Al-Maliki Demands Timetable For Iraq Withdrawal

Iraq Prime Minister Nouri al-Maliki demanded this week that the U.S. set a timetable for withdrawing military forces. Kenneth Katzman, a senior analyst on Iraq policy for the Congressional Research Service, talks with Linda Wertheimer about the possibility of such an agreement.

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LINDA WERTHEIMER, host:

This week, Iraq's prime minister, Nouri al-Maliki, demanded that the U.S. set a timetable for withdrawing military forces. Political pressures within Iraq are widely seen as the reason for al-Maliki's demand which comes as the U.S. and Iraq are negotiating what the future U.S. presence in Iraq will be. That's after the U.N. mandate runs out at the end of the year. Kenneth Katzman is senior analyst on Iraq policy for the Congressional Research Service. He joins us from his office. Mr. Katzman, welcome.

Dr. KENNETH KATZMAN (Specialist in Middle East Affairs, Congressional Research Service): Thank you. Glad to be with you.

WERTHEIMER: Is insisting on a timetable in any agreement an effort to strengthen Iraq's bargaining position in negotiations with the U.S?

Dr. KATZMAN: Well, I think it's more an effort by the prime minister to solidify his own political base. Several blocs in the parliament do not want this agreement at all, or at the very least arguing that it's an infringement of Iraqi sovereignty. Although I suspect that's not the real reason why they oppose it. He's trying to show that he's not being just simply told what to do by the United States.

WERTHEIMER: Does this have something to do, as well, with the election coming up?

Dr. KATZMAN: Definitely, because Maliki is with a Shiite bloc that is definitely threatened by the prospects of the Muqtada al-Sadr faction. The Sadr faction is highly popular with poor Shiites in the Shiite southern regions and in Baghdad as well. And Maliki, I think, is trying to show that he's listening to the Sadrists' concerns.

WERTHEIMER: Now, he broached the idea before a group of regional ambassadors on a visit to the United Arab Emirates. Do you think he's feeling pressure from other Arab regimes, as well, to set an endpoint for U.S. military presence?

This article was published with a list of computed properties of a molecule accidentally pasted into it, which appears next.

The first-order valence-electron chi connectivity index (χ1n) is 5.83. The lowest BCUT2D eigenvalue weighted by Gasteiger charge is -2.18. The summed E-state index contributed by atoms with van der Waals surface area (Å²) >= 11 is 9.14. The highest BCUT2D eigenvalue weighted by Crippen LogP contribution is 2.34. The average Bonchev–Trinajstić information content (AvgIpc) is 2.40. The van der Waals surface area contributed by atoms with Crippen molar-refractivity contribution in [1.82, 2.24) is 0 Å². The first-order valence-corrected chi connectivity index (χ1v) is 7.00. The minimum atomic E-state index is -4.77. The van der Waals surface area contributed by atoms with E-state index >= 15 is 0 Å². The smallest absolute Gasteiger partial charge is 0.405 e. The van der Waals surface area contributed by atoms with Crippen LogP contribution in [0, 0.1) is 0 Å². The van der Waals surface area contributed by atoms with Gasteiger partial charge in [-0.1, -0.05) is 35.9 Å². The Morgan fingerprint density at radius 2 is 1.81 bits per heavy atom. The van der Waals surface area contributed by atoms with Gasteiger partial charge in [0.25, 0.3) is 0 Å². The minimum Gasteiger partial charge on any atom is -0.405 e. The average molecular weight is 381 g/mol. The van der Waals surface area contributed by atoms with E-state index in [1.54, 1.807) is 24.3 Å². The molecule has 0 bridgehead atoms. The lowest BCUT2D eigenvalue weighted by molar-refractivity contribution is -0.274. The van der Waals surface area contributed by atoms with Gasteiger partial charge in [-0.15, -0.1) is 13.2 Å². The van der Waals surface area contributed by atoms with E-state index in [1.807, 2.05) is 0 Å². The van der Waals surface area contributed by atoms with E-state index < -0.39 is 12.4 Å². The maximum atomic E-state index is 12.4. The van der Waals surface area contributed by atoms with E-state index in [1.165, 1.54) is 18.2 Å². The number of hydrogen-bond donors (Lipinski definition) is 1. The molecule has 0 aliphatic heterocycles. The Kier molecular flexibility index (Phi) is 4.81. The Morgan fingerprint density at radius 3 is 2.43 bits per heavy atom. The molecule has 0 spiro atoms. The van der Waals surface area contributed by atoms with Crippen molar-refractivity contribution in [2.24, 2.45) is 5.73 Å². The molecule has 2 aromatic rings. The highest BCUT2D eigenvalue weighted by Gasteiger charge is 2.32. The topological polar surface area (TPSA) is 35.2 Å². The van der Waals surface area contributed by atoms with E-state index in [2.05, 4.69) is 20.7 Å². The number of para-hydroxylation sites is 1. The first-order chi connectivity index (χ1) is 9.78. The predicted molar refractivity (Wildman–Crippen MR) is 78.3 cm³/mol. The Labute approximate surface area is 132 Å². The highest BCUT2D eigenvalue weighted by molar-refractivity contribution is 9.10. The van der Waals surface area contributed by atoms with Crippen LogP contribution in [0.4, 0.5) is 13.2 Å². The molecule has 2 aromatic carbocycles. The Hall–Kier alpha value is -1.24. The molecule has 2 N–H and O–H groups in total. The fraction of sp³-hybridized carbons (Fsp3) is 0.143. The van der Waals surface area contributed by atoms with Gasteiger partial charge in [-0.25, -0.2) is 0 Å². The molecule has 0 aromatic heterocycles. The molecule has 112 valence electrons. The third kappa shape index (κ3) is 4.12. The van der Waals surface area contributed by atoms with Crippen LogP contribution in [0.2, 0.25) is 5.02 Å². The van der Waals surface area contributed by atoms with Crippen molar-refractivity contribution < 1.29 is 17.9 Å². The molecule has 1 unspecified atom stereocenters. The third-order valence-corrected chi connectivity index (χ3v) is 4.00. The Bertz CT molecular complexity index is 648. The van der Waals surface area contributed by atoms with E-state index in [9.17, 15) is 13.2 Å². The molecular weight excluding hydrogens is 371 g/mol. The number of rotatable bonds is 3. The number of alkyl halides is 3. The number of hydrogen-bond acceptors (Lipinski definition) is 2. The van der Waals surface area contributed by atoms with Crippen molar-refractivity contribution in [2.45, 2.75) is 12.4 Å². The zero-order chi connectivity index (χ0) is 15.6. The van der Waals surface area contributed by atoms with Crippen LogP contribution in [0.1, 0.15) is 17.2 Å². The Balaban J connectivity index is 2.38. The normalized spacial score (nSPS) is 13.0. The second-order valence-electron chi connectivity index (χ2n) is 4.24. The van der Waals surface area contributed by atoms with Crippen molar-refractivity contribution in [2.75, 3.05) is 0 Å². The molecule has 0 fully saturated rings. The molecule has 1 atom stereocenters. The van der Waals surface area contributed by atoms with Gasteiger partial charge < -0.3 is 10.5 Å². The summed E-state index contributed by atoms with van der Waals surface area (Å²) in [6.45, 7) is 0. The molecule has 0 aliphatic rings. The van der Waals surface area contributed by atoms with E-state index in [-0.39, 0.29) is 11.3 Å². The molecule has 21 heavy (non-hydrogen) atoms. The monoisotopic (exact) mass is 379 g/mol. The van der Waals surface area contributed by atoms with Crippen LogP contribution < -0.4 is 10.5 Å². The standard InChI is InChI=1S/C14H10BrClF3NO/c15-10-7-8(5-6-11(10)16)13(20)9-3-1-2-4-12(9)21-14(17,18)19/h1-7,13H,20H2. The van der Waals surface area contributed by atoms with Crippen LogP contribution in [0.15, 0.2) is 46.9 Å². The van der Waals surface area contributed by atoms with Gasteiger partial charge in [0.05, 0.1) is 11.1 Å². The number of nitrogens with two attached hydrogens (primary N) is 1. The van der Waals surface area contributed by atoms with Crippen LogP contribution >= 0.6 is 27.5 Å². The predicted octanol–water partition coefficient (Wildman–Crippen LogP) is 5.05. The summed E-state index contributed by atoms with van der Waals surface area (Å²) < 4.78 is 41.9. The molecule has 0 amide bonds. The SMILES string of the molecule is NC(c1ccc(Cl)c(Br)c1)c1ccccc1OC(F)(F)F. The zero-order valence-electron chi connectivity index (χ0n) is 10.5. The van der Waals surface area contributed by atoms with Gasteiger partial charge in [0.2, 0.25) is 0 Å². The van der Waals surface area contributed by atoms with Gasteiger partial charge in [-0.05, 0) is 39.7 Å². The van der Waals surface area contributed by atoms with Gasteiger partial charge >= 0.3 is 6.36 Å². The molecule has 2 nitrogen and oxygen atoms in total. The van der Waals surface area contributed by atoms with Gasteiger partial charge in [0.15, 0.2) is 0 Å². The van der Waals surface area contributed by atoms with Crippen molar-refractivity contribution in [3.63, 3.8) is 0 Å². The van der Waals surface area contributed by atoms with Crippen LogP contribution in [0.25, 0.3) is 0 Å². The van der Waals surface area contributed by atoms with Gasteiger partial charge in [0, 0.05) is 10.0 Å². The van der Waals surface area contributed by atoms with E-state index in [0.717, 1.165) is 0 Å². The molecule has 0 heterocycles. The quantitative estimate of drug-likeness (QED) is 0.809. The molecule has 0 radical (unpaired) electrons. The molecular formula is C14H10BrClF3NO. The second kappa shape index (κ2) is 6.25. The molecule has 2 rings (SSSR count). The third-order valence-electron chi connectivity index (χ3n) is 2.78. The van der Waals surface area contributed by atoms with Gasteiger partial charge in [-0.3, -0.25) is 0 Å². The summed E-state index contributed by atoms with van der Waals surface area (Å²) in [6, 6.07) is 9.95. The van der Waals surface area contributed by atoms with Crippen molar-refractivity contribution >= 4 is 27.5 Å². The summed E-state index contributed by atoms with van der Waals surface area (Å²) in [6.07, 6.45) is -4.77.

Dr. KATZMAN: No, I don't get that sense. But I think he is getting pressure from the Iranians. Iran views this as a U.S. attempt to basically complete or continue its encirclement of Iran. Iran views this as a U.S. attempt to secure bases from which the United States can easily conduct an attack on Iran's nuclear facilities. Iran views this as securing U.S. interests to be able to send covert operatives and Special Forces into Iran for missions. Iran has a tremendous fear of this agreement, and it's trying to work mainly through the Sadr faction to undermine the agreement.

WERTHEIMER: Well, with all of that in mind, how serious would you say that the timetable is that the Iraqi government is proposing?

Dr. KATZMAN: I don't think it's serious because I think Maliki knows the United States would never agree to a firm timetable.

WERTHEIMER: So do you think in fact he does not want U.S. forces to leave?

Dr. KATZMAN: Oh, no. He does not want U.S. forces to leave. His faction, the Supreme Council - which is an allied Shiite faction - the Kurds, and a few other factions, they want the United States there because in their view, the United States is defending them. The United States is keeping them in power. And as long as the United States is there, these challenging factions such as Sadr, such as Sunni insurgents, etcetera, can't have any chance of toppling Maliki. So of course he wants us to stay there.

WERTHEIMER: Kenneth Katzman is senior adviser on Iraq policy for the Congressional Research Service. Mr. Katzman, thank you very much.

Dr. KATZMAN: Thank you.

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Iraqis Call For U.S. Troop Withdrawal Timetable